He described Covid-19 as a "banal virus" with "no redeeming qualities... It's not even sexually transmitted.". PHOTO: AFP

World will be same but worse after 'banal' virus: French writer

He describes Covid-19 as a 'banal virus' with 'no redeeming qualities... It's not even sexually transmitted'

Afp May 04, 2020
Controversial French writer Michel Houellebecq said on Monday that he believes the world will be just the same after the coronavirus - only worse.

The novelist, seen by his fans as a modern prophet of a nihilistic, individualistic age, poured cold water on those who see the pandemic as a possible turning point.

"I do not believe for a half-second the declarations that 'nothing will be like it was before'," said Houellebecq who rose to international fame through his 1998 novel "Atomised".

"We will not wake up after the lockdown in a new world. It will be the same, just a bit worse," he said in an essay for French public radio.

"The way this epidemic has panned out is remarkably normal," he argued.

He described Covid-19 as a "banal virus" with "no redeeming qualities... It's not even sexually transmitted."

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But he warned that the self-distancing and "home-working that the epidemic has brought" would accelerate the technological push to isolate and atomise people.

It was a great excuse, he said, to push further the "obsolescence of human relationships".

Yet he ridiculed writers who had compared the moment to his apocalyptic 2005 novel, "The Possibility of an Island", when the human race is on its last legs.

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"The West has not the eternal divine right to be the richest and most developed zone in the world.

"It is no scoop to say that, it has been all over for a long time," said the novelist, who is married to Qianyun Lysis Li, a Chinese student of his work 34 years his junior.

Even the death toll reflected the world as we have known it, he claimed.

"France is coming out of it better than Spain and Italy but not as well as Germany. No big surprise there."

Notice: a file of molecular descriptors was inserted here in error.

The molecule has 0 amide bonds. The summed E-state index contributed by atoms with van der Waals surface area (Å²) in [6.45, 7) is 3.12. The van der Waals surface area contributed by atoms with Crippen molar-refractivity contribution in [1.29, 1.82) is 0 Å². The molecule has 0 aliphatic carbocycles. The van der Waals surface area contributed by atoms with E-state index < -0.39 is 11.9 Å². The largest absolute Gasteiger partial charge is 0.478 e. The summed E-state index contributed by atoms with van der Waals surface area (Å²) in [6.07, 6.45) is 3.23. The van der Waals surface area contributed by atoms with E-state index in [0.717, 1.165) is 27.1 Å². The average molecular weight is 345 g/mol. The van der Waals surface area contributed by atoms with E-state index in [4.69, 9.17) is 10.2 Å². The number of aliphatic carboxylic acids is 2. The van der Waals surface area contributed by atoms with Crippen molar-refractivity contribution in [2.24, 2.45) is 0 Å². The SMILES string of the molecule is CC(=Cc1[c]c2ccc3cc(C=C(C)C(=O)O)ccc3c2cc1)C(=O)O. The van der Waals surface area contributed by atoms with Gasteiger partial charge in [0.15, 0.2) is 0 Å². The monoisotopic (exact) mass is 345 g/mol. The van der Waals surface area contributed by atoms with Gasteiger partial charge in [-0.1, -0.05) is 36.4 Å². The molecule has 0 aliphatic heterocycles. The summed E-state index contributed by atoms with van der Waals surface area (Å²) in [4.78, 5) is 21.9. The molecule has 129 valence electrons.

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Houellecq also poked fun at a string of French literary stars for pronouncing on the crisis from the comfort of their country or seaside retreats, without clarifying if he had remained holed up himself in his home in a Paris tower block.

He did, however, complain of not being able to go for walks further than a kilometre from his front door under strict French lockdown rules.

Clearly it was taking its toll on a man who despite skewering the pretensions of his homeland in a string of books was given France's top honour, the Legion d'honneur, last year.

"A writer needs to walk," said Houellebecq, who as a 64-year-old male heavy smoker, is in one of the most at-risk groups from the virus.

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"Trying to write if you have no possibility of walking for a few hours at a brisk pace is extremely unadvisable," he said.

"The accumulated nervous tension of thoughts and images (conjured at the writing table) will not dissolve and continue to turn in the poor head of the author, who becomes rapidly irritable if not mad."

But he saved his most mordant thoughts for the fate of older people during the pandemic, who have often died alone in nursing homes.

"Never has it been so blithely explained that not everyone's life has the same value. That from a certain age -- 70, 75, 80 years? -- it is as if we are already dead."

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Houellebecq shot to fame with nihilistic novels depicting misogynistic men trapped in loveless existences and hooked on casual sex.

His latest, "Serotonin" -- about a depressed civil servant who discovers the misery of rural France -- became an instant bestseller last year as the yellow protest vest movement began to take off.

His previous highly controversial novel "Submission", published on the same day jihadists attacked the satirical weekly Charlie Hebdo on January 7, 2015, predicted that France would elect a Muslim president in 2022 and would soon be subject to Sharia law.